Parliament votes May out, US housing disappoints

Parliament votes May out, US housing disappoints


The New Zealand dollar lost a fortnight’s gains yesterday after the central bank launched a dovish stance alongside its decision to maintain interest rates on hold. The cost to the currency – a 100-pip bear gap consolidating at the bottom of the range.

This comes alongside a reported 14% drop in Chinese company profits in the first 2 months of the year – according to the National Bureau of Statistics.

Despite all this, Asian indexes yesterday caught up, mostly, with gains in the US and Europe – all but the Nikkei 225 up between ½ and 1.5%. Reuters this morning reports that the China Development Bank is providing another $190bn for the nation’s Belt & Road plan, which could now encompass Iran and Syria, as well as Italy.


Britain’s parliament is to vote on Brexit again, today after voting yesterday to co-opt the process from government. Expectations are for May to announce her resignation if her plan is not finally accepted.

Chances of legislators voting in a no-deal Brexit being slim to nil, the pound continues jerkily sideways, while the FTSE toes the European line – all up between ¼ and ¾ of a percent.

Yesterday, the Recruitment and Employment Confederation reported that UK companies have scaled back hiring considerably. Ahead today, speeches by the ECB’s Mario Draghi and other officials.


Last week’s decision by the US Fed to re-commence increasing its assets inventories has so far resulted in a slight upswing in the dollar and – perhaps – an equities recovery from Friday’s bloodbath.

So far, half the losses have been regained on the DJIA and S&P, a 1/3 for the Nasdaq. Yesterday’s housing starts and permits disappointed investors, but the Federal Housing Finance Agency’s price index doubled from 0.3% to 0.6.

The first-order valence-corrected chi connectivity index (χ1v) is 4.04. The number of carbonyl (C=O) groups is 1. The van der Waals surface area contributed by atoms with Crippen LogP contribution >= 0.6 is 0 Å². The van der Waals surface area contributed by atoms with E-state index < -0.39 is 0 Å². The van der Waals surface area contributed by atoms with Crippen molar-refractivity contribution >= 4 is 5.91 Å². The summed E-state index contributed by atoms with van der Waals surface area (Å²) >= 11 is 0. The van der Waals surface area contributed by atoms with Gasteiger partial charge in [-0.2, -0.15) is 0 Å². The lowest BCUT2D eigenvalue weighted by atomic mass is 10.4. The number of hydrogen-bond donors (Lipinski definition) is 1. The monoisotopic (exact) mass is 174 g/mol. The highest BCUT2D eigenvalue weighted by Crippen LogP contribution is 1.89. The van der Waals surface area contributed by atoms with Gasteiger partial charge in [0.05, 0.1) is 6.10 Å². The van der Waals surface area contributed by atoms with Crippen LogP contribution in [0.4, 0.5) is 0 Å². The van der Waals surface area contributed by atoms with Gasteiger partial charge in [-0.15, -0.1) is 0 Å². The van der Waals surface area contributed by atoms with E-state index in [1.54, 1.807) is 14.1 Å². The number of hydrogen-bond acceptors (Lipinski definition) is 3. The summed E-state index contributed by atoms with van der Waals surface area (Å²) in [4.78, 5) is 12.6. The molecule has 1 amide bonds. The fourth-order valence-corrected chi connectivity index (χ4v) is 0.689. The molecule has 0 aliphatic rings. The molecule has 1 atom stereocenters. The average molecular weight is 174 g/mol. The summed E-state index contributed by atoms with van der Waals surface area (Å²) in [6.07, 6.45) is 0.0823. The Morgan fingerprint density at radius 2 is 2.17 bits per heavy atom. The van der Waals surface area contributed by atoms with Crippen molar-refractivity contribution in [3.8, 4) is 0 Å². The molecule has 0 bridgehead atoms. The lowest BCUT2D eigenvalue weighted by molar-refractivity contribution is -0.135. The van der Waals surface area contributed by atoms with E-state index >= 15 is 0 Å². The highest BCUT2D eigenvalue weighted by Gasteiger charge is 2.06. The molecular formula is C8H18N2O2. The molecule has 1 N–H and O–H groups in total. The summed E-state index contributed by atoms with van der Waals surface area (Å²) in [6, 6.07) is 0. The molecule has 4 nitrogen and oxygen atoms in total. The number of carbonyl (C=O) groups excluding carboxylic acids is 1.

Case Shiller, on the other hand, showed a ½% drop to 3.6% in January. The Bureau of Economic Analysis and the U.S. Census Bureau will today report the nation’s trade balance, as will Canada its imports and exports.


Yesterday’s surprising, just-less-than 2mB increase had little effect on rising oil prices, WTI peaking above the 60 line, then returning to side-trend at 59.97.

Consequentially, today’s EIA anticipation has risen from sub-0 to the 0.3mB region. Meanwhile, after another upward hiccup, Gold overnight added another $1.50 per troy ounce before levelling out in the 1316 vicinity.


Renault yesterday announced that if its bid to merge with Nissan fails, it may bid for Fiat/Chrysler. And, finally, to put another nail in the coffin, a Boeing 737 Max on its way from Orlando to storage in California had to return home and make an emergency landing.


08:00 AM GMT – EU ECB’s President Draghi speech
09:00 AM GMT – Italy Consumer Confidence, Business Confidence & Trade Balance (Feb)
11:00 AM GMT – USA MBA Mortgage Applications (Mar 22)
12:30 AM GMT – USA Trade Balance (Jan)
12:30 PM GMT – Canada International Merchandise Trade, Imports & Exports (Jan)
14:30 PM GMT – OIL EIA Crude Oil Stocks Change (Mar 22)
19:30 PM GMT – UK Parliamentary Vote on Brexit
23:50 PM GMT – Japan Foreign Bond & Stocks Investments (Mar 22)

For more, visit our Economic Calendar